The subtitle of her book, “The Hoax of the Privatization Movement and the Danger to America’s Public Schools,” is not angry scrry, it an evidence-based examination of the (de)reform agenda using US Department of Education data to skewer faulty claims (I will write a review at the publication date).

Diane’s response is straightforward,

The new mayor needs to abandon the cramped vision of the past decade. Testing, choice and accountability are a strategy to close schools and privatize them. Testing has become the be-all and end-all of schooling. Too much testing crushes creativity and imagination and obliterates the joy of learning. Tests should be used diagnostically, to help students and teachers, not to punish or reward teachers and close schools.

The new mayor should ask, “How can I make sure that there is a good public school in every neighborhood? What can I do to make sure that all children have access to the kind of education I would want for my own child?”

Geoffrey Canada is the CEO of the Harlem Children’s Zone (HCZ), the much-touted charter school network. Canada also serves on the Cuomo Commission on Education Reform. The richly funded HCZ is praised all over the nation; the cradle-to-college pipeline has become a model for charter management organizations, the problem: HCZ replicable, it has extremely deep pocketed supporters, with questionable results. Helen Zelon, in City Limits, wrote an in-depth analysis of HCZ and points to a range of mediocre achievement (see Report here).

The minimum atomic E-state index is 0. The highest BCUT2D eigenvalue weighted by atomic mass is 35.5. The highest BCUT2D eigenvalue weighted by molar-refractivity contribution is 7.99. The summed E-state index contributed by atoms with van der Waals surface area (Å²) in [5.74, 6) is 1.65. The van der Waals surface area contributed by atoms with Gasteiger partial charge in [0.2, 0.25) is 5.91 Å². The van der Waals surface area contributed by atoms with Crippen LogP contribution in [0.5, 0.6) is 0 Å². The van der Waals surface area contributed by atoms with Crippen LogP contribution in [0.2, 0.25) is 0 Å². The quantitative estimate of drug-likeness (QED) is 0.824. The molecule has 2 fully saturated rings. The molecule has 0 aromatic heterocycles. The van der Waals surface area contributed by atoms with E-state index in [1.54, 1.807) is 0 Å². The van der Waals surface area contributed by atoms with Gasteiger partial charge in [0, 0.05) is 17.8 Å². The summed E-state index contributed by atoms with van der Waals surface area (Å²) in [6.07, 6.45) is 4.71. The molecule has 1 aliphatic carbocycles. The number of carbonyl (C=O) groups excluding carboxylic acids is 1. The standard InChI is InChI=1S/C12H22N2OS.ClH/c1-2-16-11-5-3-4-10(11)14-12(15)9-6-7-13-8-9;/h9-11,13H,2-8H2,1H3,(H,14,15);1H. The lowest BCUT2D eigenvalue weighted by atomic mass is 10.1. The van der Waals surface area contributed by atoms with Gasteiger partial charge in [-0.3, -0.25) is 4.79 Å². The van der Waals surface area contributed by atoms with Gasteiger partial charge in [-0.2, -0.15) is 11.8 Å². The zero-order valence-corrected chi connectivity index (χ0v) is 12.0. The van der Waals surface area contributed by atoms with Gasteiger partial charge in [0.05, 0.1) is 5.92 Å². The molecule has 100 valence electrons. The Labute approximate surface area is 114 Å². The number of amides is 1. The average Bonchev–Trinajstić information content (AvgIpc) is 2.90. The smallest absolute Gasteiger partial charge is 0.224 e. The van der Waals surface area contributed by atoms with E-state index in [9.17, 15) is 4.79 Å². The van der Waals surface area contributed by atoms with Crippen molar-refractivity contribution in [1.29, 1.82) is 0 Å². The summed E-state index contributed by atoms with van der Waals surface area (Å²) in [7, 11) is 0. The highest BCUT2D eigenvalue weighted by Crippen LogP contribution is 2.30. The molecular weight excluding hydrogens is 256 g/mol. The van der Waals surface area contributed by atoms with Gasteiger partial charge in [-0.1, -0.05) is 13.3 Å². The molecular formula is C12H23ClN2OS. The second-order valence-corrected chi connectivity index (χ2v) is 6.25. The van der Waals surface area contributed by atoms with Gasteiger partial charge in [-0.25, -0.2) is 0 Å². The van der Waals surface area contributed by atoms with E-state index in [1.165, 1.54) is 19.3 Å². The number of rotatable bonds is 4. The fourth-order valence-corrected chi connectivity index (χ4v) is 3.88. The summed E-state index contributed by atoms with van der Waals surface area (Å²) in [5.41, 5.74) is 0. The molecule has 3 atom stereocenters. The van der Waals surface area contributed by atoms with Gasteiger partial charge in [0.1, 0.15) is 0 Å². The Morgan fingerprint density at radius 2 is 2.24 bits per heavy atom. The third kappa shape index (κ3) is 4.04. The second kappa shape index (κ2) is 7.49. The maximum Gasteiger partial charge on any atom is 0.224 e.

Canada has been a vigorous supporter of the Bloomberg policies, and argues,

Mayoral control means the next mayor has to continue to take full and unambiguous responsibility for how the city’s schools are working, as Mayor Michael Bloomberg has done. We need to strengthen our evaluation tools and isolate what’s moving the needle for our kids.

In advocating actions to improve our schools, the next mayor must not be afraid of the reaction from the public or vested interests, in particular in regard to controversial measures such as closing failing schools, continuing to support charter schools and the meaningful evaluation of teachers.